In cases of actual breaches of the peace, as riots, affrays, assaults, and the like, committed within the view of the Constable, he should immediately interfere (first giving public notice of his office, if he be not already known), separate the combatants, and prevent others from joining in the affray. If the riot, &c. be of a serious nature, or if the offenders do not immediately desist, he should take them into custody, securing also the principal instigators of the tumult, and doing everything in his power to restore quiet.

 A Constable, in cases of assault which have not been committed in his presence, or within his view, is not authorized to arrest or assist in arresting the party charged, without a Warrant from a Magistrate, nor is he to receive a person so charged into his custody, unless the party has been arrested by some other Constable who saw the assault committed.

 He may arrest any one assaulting or opposing him in the execution of his duty.

 If a person forcibly enter the house of another, the Constable may, at the request of the owner, turn him out directly; if he have entered peaceably, but having no right to enter, and the owner request the Constable to turn him out, the Constable should first request him to go out, and unless he do so, he should turn him out, in either case using no more force than is necessary for the purpose.

 When the offence has not yet been committed, but when a breach of the peace is likely to take place, as when persons are openly preparing to fight, the Constable should take the parties concerned into custody; if they flee into a house, or are making preparations to fight within the house, the Constable should enter the house to prevent them, and likewise take the parties into custody; and should the doors be closed, he may break them open, if admission be refused, after giving notice of his office and his object in entering.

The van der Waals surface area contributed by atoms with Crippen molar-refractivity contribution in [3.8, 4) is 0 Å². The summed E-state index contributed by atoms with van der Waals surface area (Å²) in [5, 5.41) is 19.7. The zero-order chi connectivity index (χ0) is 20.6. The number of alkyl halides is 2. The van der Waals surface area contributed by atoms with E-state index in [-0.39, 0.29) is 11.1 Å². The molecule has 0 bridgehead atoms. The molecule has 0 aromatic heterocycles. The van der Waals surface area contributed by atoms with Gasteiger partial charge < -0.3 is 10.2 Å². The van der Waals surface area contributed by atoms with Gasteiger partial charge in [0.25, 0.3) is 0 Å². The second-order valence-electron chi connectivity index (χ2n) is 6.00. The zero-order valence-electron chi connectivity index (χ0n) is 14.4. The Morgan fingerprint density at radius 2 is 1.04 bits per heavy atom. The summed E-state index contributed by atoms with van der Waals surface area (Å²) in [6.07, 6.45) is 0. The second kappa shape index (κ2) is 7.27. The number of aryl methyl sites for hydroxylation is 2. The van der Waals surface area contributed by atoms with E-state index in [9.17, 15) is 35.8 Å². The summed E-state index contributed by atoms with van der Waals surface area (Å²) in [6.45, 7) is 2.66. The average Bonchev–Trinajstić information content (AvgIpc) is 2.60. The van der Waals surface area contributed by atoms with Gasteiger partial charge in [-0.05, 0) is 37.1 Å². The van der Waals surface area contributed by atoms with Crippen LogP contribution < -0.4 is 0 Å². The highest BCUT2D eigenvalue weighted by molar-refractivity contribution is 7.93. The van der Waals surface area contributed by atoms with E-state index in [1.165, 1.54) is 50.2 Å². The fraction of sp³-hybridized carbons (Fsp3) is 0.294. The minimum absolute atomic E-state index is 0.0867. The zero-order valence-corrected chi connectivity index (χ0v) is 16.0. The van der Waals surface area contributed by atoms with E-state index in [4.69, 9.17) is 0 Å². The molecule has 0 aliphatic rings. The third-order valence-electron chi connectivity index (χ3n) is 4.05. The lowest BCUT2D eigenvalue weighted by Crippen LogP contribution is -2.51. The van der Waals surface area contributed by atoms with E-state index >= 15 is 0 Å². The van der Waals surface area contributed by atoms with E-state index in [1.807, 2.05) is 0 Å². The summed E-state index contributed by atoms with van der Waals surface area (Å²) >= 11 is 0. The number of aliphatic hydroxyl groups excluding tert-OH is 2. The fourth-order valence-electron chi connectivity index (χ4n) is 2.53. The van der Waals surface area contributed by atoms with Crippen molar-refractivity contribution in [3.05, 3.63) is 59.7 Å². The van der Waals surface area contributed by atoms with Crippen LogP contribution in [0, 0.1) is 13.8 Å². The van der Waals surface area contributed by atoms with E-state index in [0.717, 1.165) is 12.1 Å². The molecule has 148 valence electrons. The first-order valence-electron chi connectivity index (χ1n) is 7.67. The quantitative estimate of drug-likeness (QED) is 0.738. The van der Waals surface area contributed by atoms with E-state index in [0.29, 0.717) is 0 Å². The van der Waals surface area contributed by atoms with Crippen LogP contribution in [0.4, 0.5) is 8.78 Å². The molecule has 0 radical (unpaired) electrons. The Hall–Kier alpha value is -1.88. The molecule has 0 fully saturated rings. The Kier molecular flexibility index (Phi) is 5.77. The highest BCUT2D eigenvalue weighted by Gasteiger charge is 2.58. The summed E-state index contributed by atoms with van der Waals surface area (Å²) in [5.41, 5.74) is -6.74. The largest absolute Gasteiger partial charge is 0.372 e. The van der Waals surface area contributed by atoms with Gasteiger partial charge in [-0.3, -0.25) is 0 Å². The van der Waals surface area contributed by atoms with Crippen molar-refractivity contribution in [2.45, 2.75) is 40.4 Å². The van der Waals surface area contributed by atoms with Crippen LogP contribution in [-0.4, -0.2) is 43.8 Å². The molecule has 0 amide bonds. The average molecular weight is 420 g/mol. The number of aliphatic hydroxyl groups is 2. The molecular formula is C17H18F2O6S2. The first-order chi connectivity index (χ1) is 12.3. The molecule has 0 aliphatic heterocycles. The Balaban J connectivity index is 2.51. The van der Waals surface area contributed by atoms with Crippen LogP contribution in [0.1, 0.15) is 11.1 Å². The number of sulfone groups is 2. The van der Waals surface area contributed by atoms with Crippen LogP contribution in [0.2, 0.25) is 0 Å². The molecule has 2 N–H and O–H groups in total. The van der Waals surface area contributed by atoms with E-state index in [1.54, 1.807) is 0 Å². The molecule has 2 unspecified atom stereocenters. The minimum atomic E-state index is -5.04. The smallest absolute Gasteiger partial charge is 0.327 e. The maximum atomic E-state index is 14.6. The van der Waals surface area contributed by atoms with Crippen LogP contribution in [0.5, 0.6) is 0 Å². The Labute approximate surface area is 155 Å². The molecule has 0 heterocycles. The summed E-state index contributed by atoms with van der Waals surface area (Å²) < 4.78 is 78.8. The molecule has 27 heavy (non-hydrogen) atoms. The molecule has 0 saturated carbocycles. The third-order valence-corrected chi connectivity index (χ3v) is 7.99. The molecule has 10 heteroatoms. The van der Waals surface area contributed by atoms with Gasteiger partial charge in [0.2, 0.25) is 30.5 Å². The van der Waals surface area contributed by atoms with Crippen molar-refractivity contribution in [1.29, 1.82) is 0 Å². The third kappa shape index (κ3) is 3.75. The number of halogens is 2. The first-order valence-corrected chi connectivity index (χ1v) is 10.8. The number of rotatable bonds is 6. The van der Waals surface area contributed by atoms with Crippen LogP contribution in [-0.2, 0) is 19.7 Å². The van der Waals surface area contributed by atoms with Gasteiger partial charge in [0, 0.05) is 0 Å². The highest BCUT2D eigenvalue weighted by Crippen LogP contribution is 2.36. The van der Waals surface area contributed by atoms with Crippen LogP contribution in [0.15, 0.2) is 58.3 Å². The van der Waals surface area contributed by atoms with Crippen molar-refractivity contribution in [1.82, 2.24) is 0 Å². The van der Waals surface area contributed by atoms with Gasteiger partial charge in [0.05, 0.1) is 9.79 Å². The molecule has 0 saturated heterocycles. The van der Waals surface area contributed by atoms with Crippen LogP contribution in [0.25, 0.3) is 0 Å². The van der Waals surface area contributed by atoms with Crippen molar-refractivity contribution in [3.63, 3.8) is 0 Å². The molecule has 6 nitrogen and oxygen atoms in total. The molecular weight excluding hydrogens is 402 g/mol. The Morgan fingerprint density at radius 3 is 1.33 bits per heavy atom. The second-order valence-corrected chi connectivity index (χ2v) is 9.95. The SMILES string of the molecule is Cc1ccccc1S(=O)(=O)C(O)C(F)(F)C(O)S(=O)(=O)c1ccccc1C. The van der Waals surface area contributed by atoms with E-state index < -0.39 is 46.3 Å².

If any party threaten another with immediate personal violence, or offer to strike, the Constable should interfere and prevent a breach of the peace; if one draw a weapon upon another attempting to strike, the Constable should take him into custody. If persons be merely quarrelling or insulting each other by words, the Constable has no right to take them into custody, but should be ready to prevent a breach of the peace.

 The Constable ought to arrest and take before a Justice any person exposing to view any obscene print or exhibition.

 If any party charged with a Misdemeanor escape out of custody, he may be pursued immediately anywhere; and if he takes refuge in a house, the doors may be broken open after demands of admission, and after notification by the Constable of his office and object in coming.

 After arrest the Constable is, in all cases, to treat a prisoner properly, and impose only such restraint upon him as may be necessary for his safe custody; and in no case endeavour to obtain, either by persuasion or threats, any statement or admission as to the offence he is charged with.

 The Constable is bound to follow the directions contained in a Magistrate’s Warrant, and to execute it with secrecy and dispatch; the power given to him for the purpose of arresting having been already shown. If the Warrant cannot be executed immediately, it should be executed as soon as possible afterwards.